Mustang Bio plans to file an IND and start a phase 1 clinical trial as soon as a lead construct is identified.
Mustang Bio is collaborating with Mayo Clinic to develop novel chimeric antigen receptor (CAR T) cell technology.1
A new CAR T-cell platform developed by principal investigator Larry R. Pease, PhD, and his lab at Mayo Clinic uses a 2-step approach, with a peptide first administered to the patient to increase their T cell proliferation. Then, the CAR viral construct is administered directly into the lymph nodes of the patient, where they will infect the activated T cells and form CAR T cells in vivo.
Successful use of the platform may mean the development of an off-the-shelf product with no need to isolate patient cells and expand ex vivo.
"We are excited by the possibilities that this novel technology has to offer given our ongoing development of CAR T cell therapies in hematologic and solid tumor cancers," said Manuel Litchman, MD, president and chief executive officer, Mustang Bio, in a statement.1 "The potential use of this technology to facilitate how these treatments are delivered to patients can lead to earlier treatment post diagnosis, and using an off-the-shelf therapy may reduce the cost of care, all of which would help bring more innovative treatments to a broader base of patients in need."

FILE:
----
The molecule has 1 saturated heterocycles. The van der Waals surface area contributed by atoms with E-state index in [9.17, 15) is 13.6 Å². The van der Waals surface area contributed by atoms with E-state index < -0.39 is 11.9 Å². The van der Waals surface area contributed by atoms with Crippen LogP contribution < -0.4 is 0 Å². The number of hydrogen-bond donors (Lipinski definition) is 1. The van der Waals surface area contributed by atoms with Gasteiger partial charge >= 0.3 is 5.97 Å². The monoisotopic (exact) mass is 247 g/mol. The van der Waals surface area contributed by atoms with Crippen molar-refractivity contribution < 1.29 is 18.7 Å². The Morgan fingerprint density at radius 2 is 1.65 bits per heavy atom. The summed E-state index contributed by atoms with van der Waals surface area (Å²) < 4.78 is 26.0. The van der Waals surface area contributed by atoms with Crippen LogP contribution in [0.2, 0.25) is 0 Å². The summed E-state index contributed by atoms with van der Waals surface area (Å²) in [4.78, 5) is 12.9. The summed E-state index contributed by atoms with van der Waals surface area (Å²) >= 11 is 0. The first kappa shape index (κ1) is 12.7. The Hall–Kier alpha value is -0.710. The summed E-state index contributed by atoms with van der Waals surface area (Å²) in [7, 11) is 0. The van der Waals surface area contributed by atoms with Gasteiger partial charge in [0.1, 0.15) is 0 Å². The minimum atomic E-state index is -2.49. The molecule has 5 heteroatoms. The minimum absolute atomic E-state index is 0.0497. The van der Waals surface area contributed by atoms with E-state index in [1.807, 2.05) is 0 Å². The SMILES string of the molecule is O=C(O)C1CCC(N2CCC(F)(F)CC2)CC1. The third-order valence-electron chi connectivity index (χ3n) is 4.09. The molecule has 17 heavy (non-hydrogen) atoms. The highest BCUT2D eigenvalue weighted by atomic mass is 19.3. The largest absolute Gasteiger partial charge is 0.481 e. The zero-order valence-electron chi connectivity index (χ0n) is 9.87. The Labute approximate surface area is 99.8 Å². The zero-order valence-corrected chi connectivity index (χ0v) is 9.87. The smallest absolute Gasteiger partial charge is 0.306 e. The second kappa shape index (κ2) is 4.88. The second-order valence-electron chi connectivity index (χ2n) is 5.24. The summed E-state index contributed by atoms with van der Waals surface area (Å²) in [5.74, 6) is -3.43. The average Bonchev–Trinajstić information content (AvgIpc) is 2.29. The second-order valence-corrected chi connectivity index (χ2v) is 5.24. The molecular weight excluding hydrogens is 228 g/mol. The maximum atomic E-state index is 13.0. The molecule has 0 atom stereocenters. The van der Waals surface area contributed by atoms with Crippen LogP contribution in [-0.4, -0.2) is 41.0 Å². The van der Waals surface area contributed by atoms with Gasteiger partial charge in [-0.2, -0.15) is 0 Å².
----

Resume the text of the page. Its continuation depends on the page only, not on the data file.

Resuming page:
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Mayo Clinic has established proof-of-concept in preclinical studies and will continue to develop the platform. Once they have identified a lead construct, Mustang Bio will file an investigational new drug application and plan for a phase 1 clinical trial across multiple centers.
"The immune cells are activated in vivo using the natural methods employed by the body to deal with infection rather than the artificial activation used to manufacture traditional CAR T cells ex vivo," Pease added.1 "This could potentially reduce the substantial toxicities that are characteristic of traditional CAR T therapy."
GeneTherapyLive previously spoke to Litchman about the company’s CAR T-cell therapy pipeline. He discussed a licensing agreement the company has with Nationwide Children’s Hospital for another CAR T product, MB-108, that is being developed for the treatment of glioblastoma multiforme. The product is a next-generation oncolytic herpes simplex virus that previously received orphan drug designation from the FDA in 2019.2
The therapy is designed to target tumor cells while sparing healthy cells and also propagating more virus within tumor cells. The first patient was dosed in the phase 1 clinical trial (NCT03657576) of MB-108 in October 2019. The study, which is being conducted at University of Alabama Birmingham, is continuing to recruit participants. It is primarily evaluating adverse events but also survival and other biomarkers of disease severity. Watch part of our conversation with Litchman below.